Let us take a brief look at the gains and losses of these talks. Since the US broke off diplomatic relations with Taiwan in 1979, the de jure status of the Republic of China (ROC) on Taiwan has been gradually eroded as its diplomatic allies dwindle, but the status and dignity of its presidents has not been greatly affected. On the economic front, meanwhile, China has gained a good return for little outlay. In relaxing or removing restrictions on trade and business, the government in Beijing is looking to reap long-term benefits, and has been content to passively observe the Taiwan’s words and actions.
On this occasion, however, Chen was confronted with the problem of how to address Taiwan’s head of state and Cabinet ministers when he met them. The question of what national symbols would be on display became a hot issue. Faced with protests that showed a definite segment of the public is in favor of Taiwan independence, Chen had to respond with a forced smile instead of the usual haughty attitude of a Chinese Communist Party official. Relative to the past decade or so, this would appear to be a step forward for Taiwan with respect to “mutual non-denial.”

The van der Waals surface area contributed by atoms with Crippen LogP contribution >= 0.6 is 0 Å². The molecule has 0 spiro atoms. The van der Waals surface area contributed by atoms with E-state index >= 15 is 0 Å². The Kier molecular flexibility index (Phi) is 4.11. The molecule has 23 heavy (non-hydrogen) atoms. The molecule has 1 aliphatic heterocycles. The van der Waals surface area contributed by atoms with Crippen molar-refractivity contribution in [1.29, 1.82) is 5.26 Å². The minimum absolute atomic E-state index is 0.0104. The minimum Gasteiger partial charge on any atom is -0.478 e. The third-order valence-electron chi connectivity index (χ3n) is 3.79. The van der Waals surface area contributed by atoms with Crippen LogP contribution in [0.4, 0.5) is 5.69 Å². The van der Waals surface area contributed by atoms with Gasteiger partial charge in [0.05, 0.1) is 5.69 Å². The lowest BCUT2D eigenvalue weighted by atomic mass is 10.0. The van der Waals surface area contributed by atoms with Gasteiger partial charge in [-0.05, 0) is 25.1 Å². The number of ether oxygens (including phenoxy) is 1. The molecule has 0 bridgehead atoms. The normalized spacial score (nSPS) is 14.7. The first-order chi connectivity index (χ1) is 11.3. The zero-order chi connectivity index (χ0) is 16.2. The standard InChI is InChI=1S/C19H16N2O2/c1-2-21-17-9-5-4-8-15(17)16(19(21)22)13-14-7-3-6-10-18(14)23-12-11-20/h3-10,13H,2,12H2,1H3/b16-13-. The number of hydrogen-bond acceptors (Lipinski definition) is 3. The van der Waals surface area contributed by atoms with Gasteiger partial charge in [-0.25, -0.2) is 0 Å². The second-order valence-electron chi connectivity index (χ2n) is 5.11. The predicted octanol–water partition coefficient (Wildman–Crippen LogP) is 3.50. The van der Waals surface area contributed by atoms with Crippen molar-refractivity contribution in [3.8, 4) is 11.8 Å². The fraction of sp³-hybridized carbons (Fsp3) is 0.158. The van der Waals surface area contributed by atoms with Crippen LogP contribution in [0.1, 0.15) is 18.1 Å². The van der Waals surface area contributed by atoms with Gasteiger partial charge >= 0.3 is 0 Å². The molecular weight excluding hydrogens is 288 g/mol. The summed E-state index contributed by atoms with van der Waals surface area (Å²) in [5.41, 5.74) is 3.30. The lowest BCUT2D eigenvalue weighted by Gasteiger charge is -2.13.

However, the government again showed its weakness by allowing itself to get pinned down on the insubstantial question of whether Chen would address Ma and his ministers by their official titles, and it wavered on how to deal with legal protests and illegal provocations. With the hosts under pressure on issues of protocol, Beijing was able to play its cards by conceding to address Taiwanese officials by their proper titles of “Mr. Speaker” and “Minister,” and bargain on the issue of whether Chen would meet with Ma. The protests provided ARATS with a pretext for canceling some potentially sensitive meetings and visits.